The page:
– A study in Seminars in Reproductive Medicine reported ovulation rates per cycle of 60-85% and pregnancy rates of 30-40% using gonadotropins in PCOS.

– GnRH agonists combined with gonadotropins achieved ovulation rates of 60-85% and pregnancy rates approaching 50% per cycle in PCOS patients according to an analysis in Human Reproduction Update.

– One randomized trial found similar ovulation rates with GnRH agonist and hCG trigger for gonadotropin ovulation induction cycles in clomiphene-resistant PCOS.

While gonadotropins tend to be used more commonly, GnRH agonists provide a lower cost alternative that may be preferred in some scenarios like low resource settings or for patients who require minimal monitoring or have failed gonadotropin therapy.


There are several standard protocols using gonadotropin and GnRH agonist injections for ovulation induction in PCOS:

Gonadotropin Only Protocol

– Start gonadotropin injections (FSH +/- LH) within 3-5 days of menstrual bleeding
– Use ultrasound and estradiol levels to monitor follicle growth
– When the lead follicle reaches ~18 mm, give hCG trigger injection
– Timed intercourse or IUI 34-36 hours after trigger

GnRH Agonist Downregulation Protocol

– Start GnRH agonist in mid-luteal phase for 7-14 days to suppress pituitary
– Once downregulated, begin gonadotropin stimulation
– When follicles mature, use GnRH agonist to trigger instead of hCG
– Timed intercourse/IUI

GnRH Agonist Only Protocol

– Start GnRH agonist injections in follicular phase
– Continue for 6-8 weeks to induce ovarian quiescence
– Then stop GnRH agonist to stimulate follicular development
– Monitor with ultrasound +/- estrogen levels
– Timed intercourse when ovulation predicted

GnRH Antagonist Protocol

– Begin gonadotropin injections on cycle day 2-3
– When lead follicle is 14-16 mm, add GnRH antagonist to prevent premature LH surge
– Continue gonadotropins till appropriate maturation, then trigger with hCG
– Timed IUI

The reproductive endocrinologist selects the ideal protocol based on the patient’s history and ovulatory response. Serial monitoring allows for adjusting gonadotropin doses to minimize risk of hyperstimulation while optimizing the chance of ovulation.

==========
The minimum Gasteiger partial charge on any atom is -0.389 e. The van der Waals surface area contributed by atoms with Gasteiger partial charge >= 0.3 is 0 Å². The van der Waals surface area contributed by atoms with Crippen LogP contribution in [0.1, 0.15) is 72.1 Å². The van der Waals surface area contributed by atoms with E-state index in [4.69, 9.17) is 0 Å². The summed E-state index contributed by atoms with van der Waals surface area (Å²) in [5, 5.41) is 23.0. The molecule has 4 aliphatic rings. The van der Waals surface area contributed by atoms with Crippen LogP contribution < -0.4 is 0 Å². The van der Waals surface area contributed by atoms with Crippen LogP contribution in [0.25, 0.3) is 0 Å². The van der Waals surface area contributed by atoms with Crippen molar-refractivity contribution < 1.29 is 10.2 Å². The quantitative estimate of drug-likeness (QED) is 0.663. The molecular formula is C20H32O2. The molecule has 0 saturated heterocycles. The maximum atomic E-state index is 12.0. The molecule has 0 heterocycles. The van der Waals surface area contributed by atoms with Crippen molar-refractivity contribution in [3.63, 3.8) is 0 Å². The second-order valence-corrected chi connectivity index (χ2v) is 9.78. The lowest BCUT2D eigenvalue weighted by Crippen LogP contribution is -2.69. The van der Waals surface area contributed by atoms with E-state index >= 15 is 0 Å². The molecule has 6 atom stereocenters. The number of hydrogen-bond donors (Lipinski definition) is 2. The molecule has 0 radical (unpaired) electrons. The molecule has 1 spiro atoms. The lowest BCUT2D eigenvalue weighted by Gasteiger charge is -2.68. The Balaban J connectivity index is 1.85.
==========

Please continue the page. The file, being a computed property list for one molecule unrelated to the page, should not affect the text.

Preparations Available

The gonadotropin and GnRH agonist injections used for ovulation induction in PCOS patients are available in the following preparations:


Generic Name Brand Names Formulations
Human menopausal gonadotropin (hMG) Menopur, Repronex Vials containing FSH + LH activity
Recombinant FSH (rFSH) Gonal-F, Follistim Vials, pens, prefilled syringes with FSH only
Human chorionic gonadotropin (hCG) Ovidrel, Novarel, Pregnyl Vials, prefilled syringes

– Administered as subcutaneous injections daily during stimulation phase.
– Doses adjusted based on ovarian response.
– hCG given as one injection to trigger ovulation when mature follicle reached.

GnRH Agonists

Generic Name Brand Names Formulations
Leuprolide acetate Lupron Daily injections, 1-month & 3-month depots
Goserelin acetate Zoladex 1-month & 3-month depots
Nafarelin acetate Synarel Daily nasal spray

– Daily or monthly injections given during downregulation and ovulation triggering phase.
– Nasal spray taken daily for 1-2 months to suppress ovulation.
– Depot injections preferred to improve compliance over daily dosing.

How to Administer Injections

Gonadotropin and GnRH agonist injections should be administered subcutaneously, i.e. into the fatty tissue layer between the skin and muscle. Follow these steps for proper injection technique:

1. Wash hands thoroughly with soap and water.

2. Prepare supplies – medications, syringes and needles based on your prescribed doses.

3. Select an injection site. Common sites are the lower abdomen below the navel, upper thighs, or upper arms. Vary sites daily.

4. Clean injection site with alcohol pad in a circular motion and let it air dry.

5. For vials, draw up prescribed amount of medication. For pre-filled syringes, just attach needle.

6. Pinch about 1 inch of skin and subcutaneous tissue.

7. Insert needle fully at 45-90° angle.

8. Inject medication slowly and steadily. Take 5-10 seconds.

9. Remove needle and apply pressure with gauze for 10-15 seconds.

10. Dispose syringe/needle safely in sharps container.

11. Keep a written record of dates and times of injections.

12. Contact your provider if you experience any reactions or have issues.

Proper injection technique is vital to maximize medication effects and avoid complications like infection, bruising or irritation. Many fertility clinics also provide injection training. Videos online can be helpful learning resources as well.

Cost and Insurance Coverage

Gonadotropin and GnRH agonist injections can be quite expensive. Some approximate costs are:

– FSH injections: $80-200 per vial

– hCG trigger shot: $100-200

– GnRH agonist daily injections: $100-300 per month